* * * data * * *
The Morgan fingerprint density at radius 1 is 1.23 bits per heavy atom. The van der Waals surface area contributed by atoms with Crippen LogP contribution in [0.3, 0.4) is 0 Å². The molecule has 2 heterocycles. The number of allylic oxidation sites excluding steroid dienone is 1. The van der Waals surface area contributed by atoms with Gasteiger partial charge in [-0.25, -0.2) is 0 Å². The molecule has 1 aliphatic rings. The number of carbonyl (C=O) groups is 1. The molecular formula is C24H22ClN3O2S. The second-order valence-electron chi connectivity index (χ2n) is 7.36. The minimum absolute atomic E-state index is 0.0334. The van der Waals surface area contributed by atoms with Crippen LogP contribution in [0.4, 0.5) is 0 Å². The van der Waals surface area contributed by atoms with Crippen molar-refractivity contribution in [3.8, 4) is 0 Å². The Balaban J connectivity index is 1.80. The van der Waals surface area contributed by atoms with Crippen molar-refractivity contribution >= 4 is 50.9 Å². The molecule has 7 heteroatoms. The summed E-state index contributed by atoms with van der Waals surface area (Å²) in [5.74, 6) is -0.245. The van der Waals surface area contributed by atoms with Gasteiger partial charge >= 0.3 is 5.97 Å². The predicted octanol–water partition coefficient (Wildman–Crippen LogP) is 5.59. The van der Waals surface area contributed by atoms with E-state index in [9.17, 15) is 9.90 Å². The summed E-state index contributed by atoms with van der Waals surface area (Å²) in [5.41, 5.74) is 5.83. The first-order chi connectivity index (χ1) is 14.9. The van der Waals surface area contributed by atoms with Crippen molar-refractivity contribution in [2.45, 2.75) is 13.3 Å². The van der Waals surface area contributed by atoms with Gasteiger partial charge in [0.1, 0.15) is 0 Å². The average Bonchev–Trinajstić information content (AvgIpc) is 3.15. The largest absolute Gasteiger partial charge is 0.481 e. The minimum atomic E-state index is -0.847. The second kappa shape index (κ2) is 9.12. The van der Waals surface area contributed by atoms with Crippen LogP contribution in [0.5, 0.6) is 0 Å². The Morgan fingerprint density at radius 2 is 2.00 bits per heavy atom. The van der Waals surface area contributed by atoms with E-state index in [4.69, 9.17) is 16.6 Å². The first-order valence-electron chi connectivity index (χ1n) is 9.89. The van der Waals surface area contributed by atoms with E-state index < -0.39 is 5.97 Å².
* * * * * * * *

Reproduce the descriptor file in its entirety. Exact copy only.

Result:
The Morgan fingerprint density at radius 1 is 1.23 bits per heavy atom. The van der Waals surface area contributed by atoms with Crippen LogP contribution in [0.3, 0.4) is 0 Å². The molecule has 2 heterocycles. The number of allylic oxidation sites excluding steroid dienone is 1. The van der Waals surface area contributed by atoms with Gasteiger partial charge in [-0.25, -0.2) is 0 Å². The molecule has 1 aliphatic rings. The number of carbonyl (C=O) groups is 1. The molecular formula is C24H22ClN3O2S. The second-order valence-electron chi connectivity index (χ2n) is 7.36. The minimum absolute atomic E-state index is 0.0334. The van der Waals surface area contributed by atoms with Crippen LogP contribution in [0.4, 0.5) is 0 Å². The van der Waals surface area contributed by atoms with Crippen molar-refractivity contribution in [3.8, 4) is 0 Å². The Balaban J connectivity index is 1.80. The van der Waals surface area contributed by atoms with Crippen molar-refractivity contribution >= 4 is 50.9 Å². The molecule has 7 heteroatoms. The summed E-state index contributed by atoms with van der Waals surface area (Å²) in [5.74, 6) is -0.245. The van der Waals surface area contributed by atoms with Gasteiger partial charge >= 0.3 is 5.97 Å². The predicted octanol–water partition coefficient (Wildman–Crippen LogP) is 5.59. The van der Waals surface area contributed by atoms with E-state index in [9.17, 15) is 9.90 Å². The summed E-state index contributed by atoms with van der Waals surface area (Å²) in [5.41, 5.74) is 5.83. The first-order chi connectivity index (χ1) is 14.9. The van der Waals surface area contributed by atoms with Crippen molar-refractivity contribution in [2.45, 2.75) is 13.3 Å². The van der Waals surface area contributed by atoms with Gasteiger partial charge in [0.1, 0.15) is 0 Å². The average Bonchev–Trinajstić information content (AvgIpc) is 3.15. The largest absolute Gasteiger partial charge is 0.481 e. The minimum atomic E-state index is -0.847. The second kappa shape index (κ2) is 9.12. The van der Waals surface area contributed by atoms with Crippen LogP contribution in [0.5, 0.6) is 0 Å². The Morgan fingerprint density at radius 2 is 2.00 bits per heavy atom. The van der Waals surface area contributed by atoms with E-state index in [4.69, 9.17) is 16.6 Å². The first-order valence-electron chi connectivity index (χ1n) is 9.89. The van der Waals surface area contributed by atoms with E-state index < -0.39 is 5.97 Å².